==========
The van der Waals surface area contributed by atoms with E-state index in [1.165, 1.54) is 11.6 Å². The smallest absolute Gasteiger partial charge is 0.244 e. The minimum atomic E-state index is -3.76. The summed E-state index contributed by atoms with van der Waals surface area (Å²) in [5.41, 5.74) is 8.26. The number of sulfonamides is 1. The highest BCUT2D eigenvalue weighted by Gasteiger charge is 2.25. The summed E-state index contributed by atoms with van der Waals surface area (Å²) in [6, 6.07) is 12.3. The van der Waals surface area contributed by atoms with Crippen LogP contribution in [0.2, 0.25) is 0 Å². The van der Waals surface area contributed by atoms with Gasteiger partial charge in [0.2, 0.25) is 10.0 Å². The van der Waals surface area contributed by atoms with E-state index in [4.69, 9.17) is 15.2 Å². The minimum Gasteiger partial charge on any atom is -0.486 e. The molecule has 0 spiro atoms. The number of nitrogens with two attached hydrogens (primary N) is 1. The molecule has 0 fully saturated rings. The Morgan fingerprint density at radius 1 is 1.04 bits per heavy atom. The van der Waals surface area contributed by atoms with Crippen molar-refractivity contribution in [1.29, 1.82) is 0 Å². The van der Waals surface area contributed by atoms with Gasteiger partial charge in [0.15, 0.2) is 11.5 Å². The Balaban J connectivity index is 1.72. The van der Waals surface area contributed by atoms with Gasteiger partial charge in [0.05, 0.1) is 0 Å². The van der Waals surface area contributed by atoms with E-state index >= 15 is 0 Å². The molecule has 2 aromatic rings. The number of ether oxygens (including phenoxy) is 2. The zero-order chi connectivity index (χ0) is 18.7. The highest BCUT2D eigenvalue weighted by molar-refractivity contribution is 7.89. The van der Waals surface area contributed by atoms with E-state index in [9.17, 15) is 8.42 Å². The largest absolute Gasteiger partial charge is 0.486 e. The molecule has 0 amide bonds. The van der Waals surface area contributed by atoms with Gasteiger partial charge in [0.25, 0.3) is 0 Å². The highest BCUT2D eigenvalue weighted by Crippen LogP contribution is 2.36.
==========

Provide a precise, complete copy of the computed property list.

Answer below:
The van der Waals surface area contributed by atoms with E-state index in [1.165, 1.54) is 11.6 Å². The smallest absolute Gasteiger partial charge is 0.244 e. The minimum atomic E-state index is -3.76. The summed E-state index contributed by atoms with van der Waals surface area (Å²) in [5.41, 5.74) is 8.26. The number of sulfonamides is 1. The highest BCUT2D eigenvalue weighted by Gasteiger charge is 2.25. The summed E-state index contributed by atoms with van der Waals surface area (Å²) in [6, 6.07) is 12.3. The van der Waals surface area contributed by atoms with Crippen LogP contribution in [0.2, 0.25) is 0 Å². The van der Waals surface area contributed by atoms with Gasteiger partial charge in [0.2, 0.25) is 10.0 Å². The van der Waals surface area contributed by atoms with E-state index in [4.69, 9.17) is 15.2 Å². The minimum Gasteiger partial charge on any atom is -0.486 e. The molecule has 0 spiro atoms. The number of nitrogens with two attached hydrogens (primary N) is 1. The molecule has 0 fully saturated rings. The Morgan fingerprint density at radius 1 is 1.04 bits per heavy atom. The van der Waals surface area contributed by atoms with Crippen molar-refractivity contribution in [1.29, 1.82) is 0 Å². The van der Waals surface area contributed by atoms with Gasteiger partial charge in [0.15, 0.2) is 11.5 Å². The Balaban J connectivity index is 1.72. The van der Waals surface area contributed by atoms with Gasteiger partial charge in [0.05, 0.1) is 0 Å². The van der Waals surface area contributed by atoms with E-state index >= 15 is 0 Å². The molecule has 2 aromatic rings. The number of ether oxygens (including phenoxy) is 2. The zero-order chi connectivity index (χ0) is 18.7. The highest BCUT2D eigenvalue weighted by molar-refractivity contribution is 7.89. The van der Waals surface area contributed by atoms with E-state index in [9.17, 15) is 8.42 Å². The largest absolute Gasteiger partial charge is 0.486 e. The molecule has 0 amide bonds. The van der Waals surface area contributed by atoms with Gasteiger partial charge in [0.25, 0.3) is 0 Å². The highest BCUT2D eigenvalue weighted by Crippen LogP contribution is 2.36.